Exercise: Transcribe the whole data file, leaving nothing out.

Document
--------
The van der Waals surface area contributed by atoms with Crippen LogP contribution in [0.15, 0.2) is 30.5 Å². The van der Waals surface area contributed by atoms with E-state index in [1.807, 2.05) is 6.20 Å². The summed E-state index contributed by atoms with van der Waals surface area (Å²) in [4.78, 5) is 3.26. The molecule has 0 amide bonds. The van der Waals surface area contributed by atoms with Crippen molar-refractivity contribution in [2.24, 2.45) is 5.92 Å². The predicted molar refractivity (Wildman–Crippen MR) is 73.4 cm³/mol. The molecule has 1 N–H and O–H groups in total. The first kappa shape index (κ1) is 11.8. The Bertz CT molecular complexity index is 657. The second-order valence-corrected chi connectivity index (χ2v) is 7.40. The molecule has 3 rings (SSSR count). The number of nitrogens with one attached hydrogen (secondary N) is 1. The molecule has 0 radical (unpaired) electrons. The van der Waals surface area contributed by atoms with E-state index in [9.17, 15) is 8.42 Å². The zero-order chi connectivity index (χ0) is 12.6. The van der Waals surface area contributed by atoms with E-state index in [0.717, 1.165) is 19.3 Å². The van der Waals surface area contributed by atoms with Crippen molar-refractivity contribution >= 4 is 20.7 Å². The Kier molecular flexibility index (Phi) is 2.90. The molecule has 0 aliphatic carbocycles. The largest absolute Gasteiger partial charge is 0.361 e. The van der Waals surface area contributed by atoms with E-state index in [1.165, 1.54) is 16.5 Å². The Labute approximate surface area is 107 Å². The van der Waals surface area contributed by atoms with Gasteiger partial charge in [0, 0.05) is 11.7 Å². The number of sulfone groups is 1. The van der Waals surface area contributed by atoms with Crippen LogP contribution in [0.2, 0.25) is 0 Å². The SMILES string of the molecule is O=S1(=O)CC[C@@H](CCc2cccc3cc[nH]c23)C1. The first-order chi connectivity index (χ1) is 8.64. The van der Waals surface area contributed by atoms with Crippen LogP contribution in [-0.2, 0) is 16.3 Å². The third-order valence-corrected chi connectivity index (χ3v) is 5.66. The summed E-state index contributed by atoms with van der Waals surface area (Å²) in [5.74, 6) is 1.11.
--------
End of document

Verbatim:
The van der Waals surface area contributed by atoms with Crippen LogP contribution in [0.15, 0.2) is 30.5 Å². The van der Waals surface area contributed by atoms with E-state index in [1.807, 2.05) is 6.20 Å². The summed E-state index contributed by atoms with van der Waals surface area (Å²) in [4.78, 5) is 3.26. The molecule has 0 amide bonds. The van der Waals surface area contributed by atoms with Crippen molar-refractivity contribution in [2.24, 2.45) is 5.92 Å². The predicted molar refractivity (Wildman–Crippen MR) is 73.4 cm³/mol. The molecule has 1 N–H and O–H groups in total. The first kappa shape index (κ1) is 11.8. The Bertz CT molecular complexity index is 657. The second-order valence-corrected chi connectivity index (χ2v) is 7.40. The molecule has 3 rings (SSSR count). The number of nitrogens with one attached hydrogen (secondary N) is 1. The molecule has 0 radical (unpaired) electrons. The van der Waals surface area contributed by atoms with E-state index in [9.17, 15) is 8.42 Å². The zero-order chi connectivity index (χ0) is 12.6. The van der Waals surface area contributed by atoms with E-state index in [0.717, 1.165) is 19.3 Å². The van der Waals surface area contributed by atoms with Crippen molar-refractivity contribution >= 4 is 20.7 Å². The Kier molecular flexibility index (Phi) is 2.90. The molecule has 0 aliphatic carbocycles. The largest absolute Gasteiger partial charge is 0.361 e. The van der Waals surface area contributed by atoms with E-state index in [1.165, 1.54) is 16.5 Å². The Labute approximate surface area is 107 Å². The van der Waals surface area contributed by atoms with Gasteiger partial charge in [0, 0.05) is 11.7 Å². The number of sulfone groups is 1. The van der Waals surface area contributed by atoms with Crippen LogP contribution in [0.2, 0.25) is 0 Å². The SMILES string of the molecule is O=S1(=O)CC[C@@H](CCc2cccc3cc[nH]c23)C1. The first-order chi connectivity index (χ1) is 8.64. The van der Waals surface area contributed by atoms with Crippen LogP contribution in [-0.2, 0) is 16.3 Å². The third-order valence-corrected chi connectivity index (χ3v) is 5.66. The summed E-state index contributed by atoms with van der Waals surface area (Å²) in [5.74, 6) is 1.11.